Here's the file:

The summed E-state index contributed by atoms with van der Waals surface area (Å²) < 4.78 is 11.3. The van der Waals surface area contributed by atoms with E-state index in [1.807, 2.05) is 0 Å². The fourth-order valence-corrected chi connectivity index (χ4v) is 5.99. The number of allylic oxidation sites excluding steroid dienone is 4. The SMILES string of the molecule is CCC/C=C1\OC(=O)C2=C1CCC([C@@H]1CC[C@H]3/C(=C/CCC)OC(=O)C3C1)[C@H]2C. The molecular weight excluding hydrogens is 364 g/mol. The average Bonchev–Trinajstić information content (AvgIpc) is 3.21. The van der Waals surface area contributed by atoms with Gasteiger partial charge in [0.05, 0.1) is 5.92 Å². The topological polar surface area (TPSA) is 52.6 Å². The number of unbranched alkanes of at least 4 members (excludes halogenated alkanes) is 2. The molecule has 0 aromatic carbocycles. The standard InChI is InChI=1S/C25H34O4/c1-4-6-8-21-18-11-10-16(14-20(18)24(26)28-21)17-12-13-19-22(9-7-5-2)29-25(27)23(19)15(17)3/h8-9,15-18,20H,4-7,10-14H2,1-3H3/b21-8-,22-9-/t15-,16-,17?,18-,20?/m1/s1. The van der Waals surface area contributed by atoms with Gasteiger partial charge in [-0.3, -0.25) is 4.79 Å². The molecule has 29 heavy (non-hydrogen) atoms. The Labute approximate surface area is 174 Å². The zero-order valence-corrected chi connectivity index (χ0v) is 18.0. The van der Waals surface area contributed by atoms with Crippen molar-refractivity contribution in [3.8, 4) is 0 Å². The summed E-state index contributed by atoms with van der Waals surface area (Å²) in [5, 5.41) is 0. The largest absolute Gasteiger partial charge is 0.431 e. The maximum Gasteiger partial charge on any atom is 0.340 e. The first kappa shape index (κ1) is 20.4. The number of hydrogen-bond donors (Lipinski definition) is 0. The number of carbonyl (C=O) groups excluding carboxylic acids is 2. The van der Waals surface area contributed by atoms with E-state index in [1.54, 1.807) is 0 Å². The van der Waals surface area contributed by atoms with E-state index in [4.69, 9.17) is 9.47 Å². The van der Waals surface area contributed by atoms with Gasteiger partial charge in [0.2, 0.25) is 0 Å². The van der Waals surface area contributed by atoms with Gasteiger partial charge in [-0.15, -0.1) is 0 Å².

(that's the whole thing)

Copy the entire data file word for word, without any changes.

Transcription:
The summed E-state index contributed by atoms with van der Waals surface area (Å²) < 4.78 is 11.3. The van der Waals surface area contributed by atoms with E-state index in [1.807, 2.05) is 0 Å². The fourth-order valence-corrected chi connectivity index (χ4v) is 5.99. The number of allylic oxidation sites excluding steroid dienone is 4. The SMILES string of the molecule is CCC/C=C1\OC(=O)C2=C1CCC([C@@H]1CC[C@H]3/C(=C/CCC)OC(=O)C3C1)[C@H]2C. The molecular weight excluding hydrogens is 364 g/mol. The average Bonchev–Trinajstić information content (AvgIpc) is 3.21. The van der Waals surface area contributed by atoms with Gasteiger partial charge in [0.05, 0.1) is 5.92 Å². The topological polar surface area (TPSA) is 52.6 Å². The number of unbranched alkanes of at least 4 members (excludes halogenated alkanes) is 2. The molecule has 0 aromatic carbocycles. The standard InChI is InChI=1S/C25H34O4/c1-4-6-8-21-18-11-10-16(14-20(18)24(26)28-21)17-12-13-19-22(9-7-5-2)29-25(27)23(19)15(17)3/h8-9,15-18,20H,4-7,10-14H2,1-3H3/b21-8-,22-9-/t15-,16-,17?,18-,20?/m1/s1. The van der Waals surface area contributed by atoms with Gasteiger partial charge in [-0.3, -0.25) is 4.79 Å². The molecule has 29 heavy (non-hydrogen) atoms. The Labute approximate surface area is 174 Å². The zero-order valence-corrected chi connectivity index (χ0v) is 18.0. The van der Waals surface area contributed by atoms with Crippen molar-refractivity contribution in [3.8, 4) is 0 Å². The summed E-state index contributed by atoms with van der Waals surface area (Å²) in [5, 5.41) is 0. The largest absolute Gasteiger partial charge is 0.431 e. The maximum Gasteiger partial charge on any atom is 0.340 e. The first kappa shape index (κ1) is 20.4. The number of hydrogen-bond donors (Lipinski definition) is 0. The number of carbonyl (C=O) groups excluding carboxylic acids is 2. The van der Waals surface area contributed by atoms with E-state index in [1.54, 1.807) is 0 Å². The van der Waals surface area contributed by atoms with E-state index in [4.69, 9.17) is 9.47 Å². The van der Waals surface area contributed by atoms with Gasteiger partial charge in [0.2, 0.25) is 0 Å². The van der Waals surface area contributed by atoms with Gasteiger partial charge in [-0.15, -0.1) is 0 Å².